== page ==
The Collegian
Thursday, February 29, 2024

UR student helps launch mentoring program for bilingual students in Richmond's south side

<p>Jane Schmidt, WC '18.&nbsp;</p>

Jane Schmidt, WC '18. 

Editor's note: Jane Schmidt had the idea for the new site, but was not the one who started the site. The article also originally said the volunteers communicate with public school teachers, but the site teachers are the ones who communicate with them. This article has been since corrected. 

University of Richmond senior Jane Schmidt is helping marginalized students in Richmond by pioneering the idea for Youth Life Foundation’s expansion to the southside, an area known for its large latino population.

At the heart of the organization is an individualized approach to learning. Mentors engage with students of low-income families in a one-on-one setting after school in a neighborhood learning center. Youth Life primarily operates in the north side, with three successful programs full of passionate University of Richmond student-volunteer mentors, among others.

Cassie Price, manager of community relationships and community-engaged learning through the Center for Civic Engagement, described the system: "[The site teachers] communicate with the public school teachers about where their children need remedial work, and they do individual education plans," Price said. "They customize the learning experience for their children based on where their children need extra help.”

Schmidt, WC '18, started volunteering with Youth Life as one of these dedicated mentors during her sophomore year as a part of the Bonner Scholars program. After teaching English in Nicaragua and also spending a semester studying abroad in the Dominican Republic, she is proficient in spanish.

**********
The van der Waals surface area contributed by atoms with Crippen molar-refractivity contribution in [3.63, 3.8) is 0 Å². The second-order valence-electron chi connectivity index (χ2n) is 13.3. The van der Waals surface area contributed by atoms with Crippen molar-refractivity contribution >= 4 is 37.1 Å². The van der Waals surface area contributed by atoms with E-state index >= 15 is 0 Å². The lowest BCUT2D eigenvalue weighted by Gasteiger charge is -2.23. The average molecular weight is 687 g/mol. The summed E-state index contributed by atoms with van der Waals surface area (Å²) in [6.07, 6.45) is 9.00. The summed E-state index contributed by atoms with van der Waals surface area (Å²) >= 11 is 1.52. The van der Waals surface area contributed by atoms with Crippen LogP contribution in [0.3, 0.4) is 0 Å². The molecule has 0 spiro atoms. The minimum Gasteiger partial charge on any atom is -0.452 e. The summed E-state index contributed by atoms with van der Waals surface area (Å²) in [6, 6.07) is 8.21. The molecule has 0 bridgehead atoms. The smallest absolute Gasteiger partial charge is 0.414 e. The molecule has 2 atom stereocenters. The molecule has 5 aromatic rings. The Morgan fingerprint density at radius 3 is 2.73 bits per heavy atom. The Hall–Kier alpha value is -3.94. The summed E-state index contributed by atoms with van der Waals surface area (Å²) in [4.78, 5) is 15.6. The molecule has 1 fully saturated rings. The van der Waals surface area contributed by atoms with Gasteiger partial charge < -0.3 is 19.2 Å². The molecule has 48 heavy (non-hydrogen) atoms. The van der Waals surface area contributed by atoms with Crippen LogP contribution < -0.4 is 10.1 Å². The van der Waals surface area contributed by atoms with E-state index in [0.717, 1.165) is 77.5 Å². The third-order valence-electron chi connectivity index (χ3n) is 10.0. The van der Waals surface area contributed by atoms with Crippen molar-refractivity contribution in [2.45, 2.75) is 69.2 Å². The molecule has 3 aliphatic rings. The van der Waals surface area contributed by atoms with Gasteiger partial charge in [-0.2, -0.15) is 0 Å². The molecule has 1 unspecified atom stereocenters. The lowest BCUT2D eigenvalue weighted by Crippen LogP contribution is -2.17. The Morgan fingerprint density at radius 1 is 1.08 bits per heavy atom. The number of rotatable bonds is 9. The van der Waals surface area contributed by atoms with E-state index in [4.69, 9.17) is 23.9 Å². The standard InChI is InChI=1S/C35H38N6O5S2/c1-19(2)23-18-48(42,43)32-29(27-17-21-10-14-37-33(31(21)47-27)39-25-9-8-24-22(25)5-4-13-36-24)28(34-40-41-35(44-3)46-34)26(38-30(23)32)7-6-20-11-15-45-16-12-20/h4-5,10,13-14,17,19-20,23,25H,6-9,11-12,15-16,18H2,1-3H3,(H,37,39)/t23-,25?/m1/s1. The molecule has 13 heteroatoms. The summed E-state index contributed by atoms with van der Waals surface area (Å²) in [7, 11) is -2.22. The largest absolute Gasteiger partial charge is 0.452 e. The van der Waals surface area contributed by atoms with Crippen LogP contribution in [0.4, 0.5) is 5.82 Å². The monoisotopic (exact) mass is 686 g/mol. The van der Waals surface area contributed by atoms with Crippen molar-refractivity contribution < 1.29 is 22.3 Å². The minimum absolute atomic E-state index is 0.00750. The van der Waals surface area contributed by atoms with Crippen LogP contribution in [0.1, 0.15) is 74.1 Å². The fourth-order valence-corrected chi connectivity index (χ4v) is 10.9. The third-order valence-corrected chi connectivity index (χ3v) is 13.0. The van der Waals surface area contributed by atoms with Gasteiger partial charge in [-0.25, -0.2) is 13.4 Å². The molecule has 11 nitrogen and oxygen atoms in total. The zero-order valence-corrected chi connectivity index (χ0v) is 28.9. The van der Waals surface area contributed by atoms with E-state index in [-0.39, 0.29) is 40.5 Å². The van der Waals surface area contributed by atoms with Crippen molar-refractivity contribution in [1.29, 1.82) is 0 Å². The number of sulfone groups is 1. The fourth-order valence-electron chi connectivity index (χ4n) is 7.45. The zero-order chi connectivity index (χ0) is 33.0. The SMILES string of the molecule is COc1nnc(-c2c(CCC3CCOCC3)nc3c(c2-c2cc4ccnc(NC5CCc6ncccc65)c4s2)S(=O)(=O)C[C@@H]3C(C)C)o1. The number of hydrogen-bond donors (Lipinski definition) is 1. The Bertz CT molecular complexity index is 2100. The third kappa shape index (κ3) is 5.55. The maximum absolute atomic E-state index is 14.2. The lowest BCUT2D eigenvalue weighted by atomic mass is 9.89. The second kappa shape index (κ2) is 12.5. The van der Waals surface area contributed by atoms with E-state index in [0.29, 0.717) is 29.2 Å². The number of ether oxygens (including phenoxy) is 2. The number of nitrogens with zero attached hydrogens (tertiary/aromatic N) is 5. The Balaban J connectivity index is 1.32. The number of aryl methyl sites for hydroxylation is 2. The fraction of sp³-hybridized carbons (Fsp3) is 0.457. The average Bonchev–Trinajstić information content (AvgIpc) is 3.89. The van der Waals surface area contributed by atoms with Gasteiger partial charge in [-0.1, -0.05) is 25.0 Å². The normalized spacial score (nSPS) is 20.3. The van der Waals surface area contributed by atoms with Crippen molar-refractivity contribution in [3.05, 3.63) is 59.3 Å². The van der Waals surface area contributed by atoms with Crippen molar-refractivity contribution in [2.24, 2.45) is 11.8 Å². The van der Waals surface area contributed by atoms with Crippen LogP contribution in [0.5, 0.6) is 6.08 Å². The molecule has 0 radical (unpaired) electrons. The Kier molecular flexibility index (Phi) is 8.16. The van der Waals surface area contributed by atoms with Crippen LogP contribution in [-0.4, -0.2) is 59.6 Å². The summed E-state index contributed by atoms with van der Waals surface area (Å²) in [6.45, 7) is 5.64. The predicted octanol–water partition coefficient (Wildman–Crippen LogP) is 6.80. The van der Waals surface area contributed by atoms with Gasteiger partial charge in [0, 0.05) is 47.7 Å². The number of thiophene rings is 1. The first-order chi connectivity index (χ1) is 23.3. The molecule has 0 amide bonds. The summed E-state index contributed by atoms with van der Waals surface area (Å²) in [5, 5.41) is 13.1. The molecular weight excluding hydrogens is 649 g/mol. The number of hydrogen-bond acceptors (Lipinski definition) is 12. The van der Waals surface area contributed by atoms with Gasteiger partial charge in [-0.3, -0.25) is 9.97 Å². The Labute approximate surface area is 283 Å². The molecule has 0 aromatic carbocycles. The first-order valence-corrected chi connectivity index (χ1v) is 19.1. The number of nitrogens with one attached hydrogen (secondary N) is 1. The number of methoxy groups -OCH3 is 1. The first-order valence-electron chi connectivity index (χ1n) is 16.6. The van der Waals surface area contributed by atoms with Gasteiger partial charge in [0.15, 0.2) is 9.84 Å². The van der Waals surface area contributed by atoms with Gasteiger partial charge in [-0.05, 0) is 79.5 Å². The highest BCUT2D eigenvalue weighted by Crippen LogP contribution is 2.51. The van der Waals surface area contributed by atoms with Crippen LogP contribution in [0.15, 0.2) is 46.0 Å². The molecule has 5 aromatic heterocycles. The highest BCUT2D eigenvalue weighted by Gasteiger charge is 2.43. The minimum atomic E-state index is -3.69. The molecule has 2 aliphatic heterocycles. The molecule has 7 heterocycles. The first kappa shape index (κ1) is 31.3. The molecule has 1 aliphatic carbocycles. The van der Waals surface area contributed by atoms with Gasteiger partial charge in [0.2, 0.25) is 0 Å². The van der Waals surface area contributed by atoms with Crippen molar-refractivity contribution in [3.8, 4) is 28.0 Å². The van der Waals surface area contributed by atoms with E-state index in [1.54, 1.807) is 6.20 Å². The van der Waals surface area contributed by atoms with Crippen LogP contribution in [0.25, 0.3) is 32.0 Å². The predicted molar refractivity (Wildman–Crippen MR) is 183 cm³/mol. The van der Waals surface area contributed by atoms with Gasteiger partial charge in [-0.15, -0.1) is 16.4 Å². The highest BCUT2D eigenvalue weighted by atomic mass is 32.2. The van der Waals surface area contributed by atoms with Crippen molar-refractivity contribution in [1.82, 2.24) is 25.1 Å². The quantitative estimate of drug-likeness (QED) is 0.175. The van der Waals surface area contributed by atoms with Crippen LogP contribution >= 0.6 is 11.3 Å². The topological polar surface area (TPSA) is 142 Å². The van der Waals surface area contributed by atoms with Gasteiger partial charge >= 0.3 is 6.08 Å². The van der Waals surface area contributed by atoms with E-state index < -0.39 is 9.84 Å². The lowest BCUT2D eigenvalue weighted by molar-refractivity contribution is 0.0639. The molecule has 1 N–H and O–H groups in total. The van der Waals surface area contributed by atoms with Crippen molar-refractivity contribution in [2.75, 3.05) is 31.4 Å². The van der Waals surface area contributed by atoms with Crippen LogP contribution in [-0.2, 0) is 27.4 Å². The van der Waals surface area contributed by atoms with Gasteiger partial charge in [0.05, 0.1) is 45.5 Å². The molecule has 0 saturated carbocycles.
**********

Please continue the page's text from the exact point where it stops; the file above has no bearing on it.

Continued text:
One day, Schmidt was volunteering for Spanish class credit at E.S.H. Greene Elementary in the Southside of Richmond, a school with a latino population of 80.6%. Right away, she noticed something unsettling.

"I was in a kindergarten class and most of the kids there didn't know English yet and the teacher spoke English, so the kids couldn't learn," Schmidt said.

She wanted to help, and that's when she had the idea to start a Youth Life program for children in this area.

"One of my dreams when I first thought of the idea of a site there was that ideally the students and the families from that community would be the ones leading there and helping out with the site, so it wouldn't just be outside leaders all the time," she said. "They would be able to strengthen their community."

She then met with Heather Goodlett, Youth Life’s executive director and founder, and discussed the prospect of opening a new learning center.

"[Goodlett] said, 'not right now, but we're interested in the future,'" Schmidt said. "She contacted me a little while later and said, 'actually we're going to do that now, we're on board to help out.'"

Through Youth Life, Schmidt's vision of helping students in the southside is becoming a reality. The new site is called the Southwood learning center, because it’s based out of the Southwood apartments near E.S.H. Greene. There are currently 14 students in the program and 10 UR students registered to volunteer there, but Price hopes for more volunteers, since Youth Life’s model strives for one-on-one mentoring 4 days per week.

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"It would be great to get more bilingual volunteers," Price said. “When students register to volunteer at a Youth Life center they typically choose one day, if you think about that and you think, 14 kids, 4 times, you need 56 mentors, and we have 10 so far."

In fact, student volunteers are needed at all four Youth Life locations across Richmond.

Schmidt emphasized the importance of this organization to students, both young and older, and to the city as a whole.

"I think [Youth Life] benefits the mentors because you get to see the city of Richmond as a whole, not just life as it is on the UR campus," Schmidt said. "I think people go with the thought they're going to help and that they're going to contribute but they're learning just as much from this community"

Volunteers are expected to dedicate at least one day per week from 4-7 p.m., and transportation is provided by the Center for Civic Engagement. Prospective volunteers are encouraged to attend the second Youth Life orientation meeting on Thursday September 21st from 5:30-7:30 p.m. in THC 346 for more information.

Contact features writer Robbie Kent at

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